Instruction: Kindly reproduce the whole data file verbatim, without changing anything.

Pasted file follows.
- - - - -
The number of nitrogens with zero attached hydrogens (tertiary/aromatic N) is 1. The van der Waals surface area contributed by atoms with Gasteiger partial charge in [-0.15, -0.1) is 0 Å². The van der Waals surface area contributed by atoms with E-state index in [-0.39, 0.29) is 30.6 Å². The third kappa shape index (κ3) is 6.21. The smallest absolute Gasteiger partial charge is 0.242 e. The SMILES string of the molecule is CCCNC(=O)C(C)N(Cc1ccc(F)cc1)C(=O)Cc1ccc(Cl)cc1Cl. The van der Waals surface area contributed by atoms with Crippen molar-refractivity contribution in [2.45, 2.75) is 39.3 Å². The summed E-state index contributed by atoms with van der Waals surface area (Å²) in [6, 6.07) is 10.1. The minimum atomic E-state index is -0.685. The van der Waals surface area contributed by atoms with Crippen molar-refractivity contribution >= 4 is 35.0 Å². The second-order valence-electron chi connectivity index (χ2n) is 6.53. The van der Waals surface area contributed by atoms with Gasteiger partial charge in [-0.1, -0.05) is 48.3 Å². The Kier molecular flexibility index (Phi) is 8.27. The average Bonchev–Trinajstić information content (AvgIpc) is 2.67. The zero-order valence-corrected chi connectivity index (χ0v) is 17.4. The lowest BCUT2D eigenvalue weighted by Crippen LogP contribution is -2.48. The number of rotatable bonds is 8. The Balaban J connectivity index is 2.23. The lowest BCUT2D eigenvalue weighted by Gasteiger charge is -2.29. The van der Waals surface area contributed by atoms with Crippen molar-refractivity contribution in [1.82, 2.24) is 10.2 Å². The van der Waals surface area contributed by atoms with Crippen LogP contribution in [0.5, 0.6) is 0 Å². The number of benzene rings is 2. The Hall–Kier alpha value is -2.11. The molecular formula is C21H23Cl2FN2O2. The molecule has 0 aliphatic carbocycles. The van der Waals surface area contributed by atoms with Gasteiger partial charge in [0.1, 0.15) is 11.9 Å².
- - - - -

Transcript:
The number of nitrogens with zero attached hydrogens (tertiary/aromatic N) is 1. The van der Waals surface area contributed by atoms with Gasteiger partial charge in [-0.15, -0.1) is 0 Å². The van der Waals surface area contributed by atoms with E-state index in [-0.39, 0.29) is 30.6 Å². The third kappa shape index (κ3) is 6.21. The smallest absolute Gasteiger partial charge is 0.242 e. The SMILES string of the molecule is CCCNC(=O)C(C)N(Cc1ccc(F)cc1)C(=O)Cc1ccc(Cl)cc1Cl. The van der Waals surface area contributed by atoms with Crippen molar-refractivity contribution in [2.45, 2.75) is 39.3 Å². The summed E-state index contributed by atoms with van der Waals surface area (Å²) in [6, 6.07) is 10.1. The minimum atomic E-state index is -0.685. The van der Waals surface area contributed by atoms with Crippen molar-refractivity contribution >= 4 is 35.0 Å². The second-order valence-electron chi connectivity index (χ2n) is 6.53. The van der Waals surface area contributed by atoms with Gasteiger partial charge in [-0.1, -0.05) is 48.3 Å². The Kier molecular flexibility index (Phi) is 8.27. The average Bonchev–Trinajstić information content (AvgIpc) is 2.67. The zero-order valence-corrected chi connectivity index (χ0v) is 17.4. The lowest BCUT2D eigenvalue weighted by Crippen LogP contribution is -2.48. The number of rotatable bonds is 8. The Balaban J connectivity index is 2.23. The lowest BCUT2D eigenvalue weighted by Gasteiger charge is -2.29. The van der Waals surface area contributed by atoms with Crippen molar-refractivity contribution in [1.82, 2.24) is 10.2 Å². The van der Waals surface area contributed by atoms with Crippen LogP contribution in [0.5, 0.6) is 0 Å². The number of benzene rings is 2. The Hall–Kier alpha value is -2.11. The molecular formula is C21H23Cl2FN2O2. The molecule has 0 aliphatic carbocycles. The van der Waals surface area contributed by atoms with Gasteiger partial charge in [0.1, 0.15) is 11.9 Å².